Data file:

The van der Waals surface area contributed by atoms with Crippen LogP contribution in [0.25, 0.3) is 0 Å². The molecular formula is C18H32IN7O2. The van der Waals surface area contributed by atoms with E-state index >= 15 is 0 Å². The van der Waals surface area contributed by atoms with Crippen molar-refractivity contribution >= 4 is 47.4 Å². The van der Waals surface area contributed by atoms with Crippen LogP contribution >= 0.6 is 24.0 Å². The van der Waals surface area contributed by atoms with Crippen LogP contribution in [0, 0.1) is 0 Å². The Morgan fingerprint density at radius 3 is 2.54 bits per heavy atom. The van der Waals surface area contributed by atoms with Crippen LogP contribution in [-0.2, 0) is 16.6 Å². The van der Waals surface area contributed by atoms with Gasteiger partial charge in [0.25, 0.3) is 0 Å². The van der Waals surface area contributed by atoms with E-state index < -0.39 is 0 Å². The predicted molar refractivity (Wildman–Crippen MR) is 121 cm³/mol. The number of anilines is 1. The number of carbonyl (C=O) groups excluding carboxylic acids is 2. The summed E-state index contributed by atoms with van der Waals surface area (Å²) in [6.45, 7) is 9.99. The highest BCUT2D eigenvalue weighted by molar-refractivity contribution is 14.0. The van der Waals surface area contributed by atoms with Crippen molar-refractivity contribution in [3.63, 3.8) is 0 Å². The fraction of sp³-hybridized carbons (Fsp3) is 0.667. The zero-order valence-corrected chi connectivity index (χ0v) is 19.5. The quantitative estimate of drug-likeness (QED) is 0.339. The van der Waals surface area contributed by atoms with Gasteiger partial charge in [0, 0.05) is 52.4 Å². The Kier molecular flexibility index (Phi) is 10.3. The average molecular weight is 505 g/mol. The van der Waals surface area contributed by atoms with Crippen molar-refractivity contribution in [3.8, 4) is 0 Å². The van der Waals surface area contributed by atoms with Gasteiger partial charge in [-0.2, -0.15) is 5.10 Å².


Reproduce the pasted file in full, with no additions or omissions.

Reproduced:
The van der Waals surface area contributed by atoms with Crippen LogP contribution in [0.25, 0.3) is 0 Å². The molecular formula is C18H32IN7O2. The van der Waals surface area contributed by atoms with E-state index >= 15 is 0 Å². The van der Waals surface area contributed by atoms with Crippen molar-refractivity contribution >= 4 is 47.4 Å². The van der Waals surface area contributed by atoms with Crippen LogP contribution >= 0.6 is 24.0 Å². The van der Waals surface area contributed by atoms with Crippen LogP contribution in [0, 0.1) is 0 Å². The Morgan fingerprint density at radius 3 is 2.54 bits per heavy atom. The van der Waals surface area contributed by atoms with Crippen LogP contribution in [-0.2, 0) is 16.6 Å². The van der Waals surface area contributed by atoms with Gasteiger partial charge in [0.25, 0.3) is 0 Å². The van der Waals surface area contributed by atoms with E-state index < -0.39 is 0 Å². The predicted molar refractivity (Wildman–Crippen MR) is 121 cm³/mol. The number of anilines is 1. The number of carbonyl (C=O) groups excluding carboxylic acids is 2. The summed E-state index contributed by atoms with van der Waals surface area (Å²) in [6.45, 7) is 9.99. The highest BCUT2D eigenvalue weighted by molar-refractivity contribution is 14.0. The van der Waals surface area contributed by atoms with Crippen molar-refractivity contribution in [3.63, 3.8) is 0 Å². The fraction of sp³-hybridized carbons (Fsp3) is 0.667. The zero-order valence-corrected chi connectivity index (χ0v) is 19.5. The quantitative estimate of drug-likeness (QED) is 0.339. The van der Waals surface area contributed by atoms with Gasteiger partial charge in [0, 0.05) is 52.4 Å². The Kier molecular flexibility index (Phi) is 10.3. The average molecular weight is 505 g/mol. The van der Waals surface area contributed by atoms with Crippen molar-refractivity contribution in [3.8, 4) is 0 Å². The van der Waals surface area contributed by atoms with Gasteiger partial charge in [-0.2, -0.15) is 5.10 Å².